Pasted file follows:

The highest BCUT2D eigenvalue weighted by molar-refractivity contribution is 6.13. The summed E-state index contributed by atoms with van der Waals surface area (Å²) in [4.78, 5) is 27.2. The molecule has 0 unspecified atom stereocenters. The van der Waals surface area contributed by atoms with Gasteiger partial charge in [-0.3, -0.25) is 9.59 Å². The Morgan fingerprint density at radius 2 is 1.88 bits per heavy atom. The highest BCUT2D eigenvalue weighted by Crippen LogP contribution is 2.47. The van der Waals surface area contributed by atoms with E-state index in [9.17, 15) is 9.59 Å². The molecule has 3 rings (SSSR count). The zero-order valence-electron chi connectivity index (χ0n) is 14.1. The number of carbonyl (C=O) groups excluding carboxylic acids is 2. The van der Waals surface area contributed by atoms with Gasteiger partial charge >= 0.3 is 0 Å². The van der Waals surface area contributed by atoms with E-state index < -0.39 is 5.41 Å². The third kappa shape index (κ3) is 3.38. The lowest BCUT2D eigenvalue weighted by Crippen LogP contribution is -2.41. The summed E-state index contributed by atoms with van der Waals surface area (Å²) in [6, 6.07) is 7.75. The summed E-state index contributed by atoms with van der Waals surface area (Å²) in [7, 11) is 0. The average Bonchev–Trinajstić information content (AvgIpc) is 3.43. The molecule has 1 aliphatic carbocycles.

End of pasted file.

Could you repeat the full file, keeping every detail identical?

The highest BCUT2D eigenvalue weighted by molar-refractivity contribution is 6.13. The summed E-state index contributed by atoms with van der Waals surface area (Å²) in [4.78, 5) is 27.2. The molecule has 0 unspecified atom stereocenters. The van der Waals surface area contributed by atoms with Gasteiger partial charge in [-0.3, -0.25) is 9.59 Å². The Morgan fingerprint density at radius 2 is 1.88 bits per heavy atom. The highest BCUT2D eigenvalue weighted by Crippen LogP contribution is 2.47. The van der Waals surface area contributed by atoms with E-state index in [9.17, 15) is 9.59 Å². The molecule has 3 rings (SSSR count). The zero-order valence-electron chi connectivity index (χ0n) is 14.1. The number of carbonyl (C=O) groups excluding carboxylic acids is 2. The van der Waals surface area contributed by atoms with Gasteiger partial charge >= 0.3 is 0 Å². The van der Waals surface area contributed by atoms with E-state index < -0.39 is 5.41 Å². The third kappa shape index (κ3) is 3.38. The lowest BCUT2D eigenvalue weighted by Crippen LogP contribution is -2.41. The summed E-state index contributed by atoms with van der Waals surface area (Å²) in [6, 6.07) is 7.75. The summed E-state index contributed by atoms with van der Waals surface area (Å²) in [7, 11) is 0. The average Bonchev–Trinajstić information content (AvgIpc) is 3.43. The molecule has 1 aliphatic carbocycles.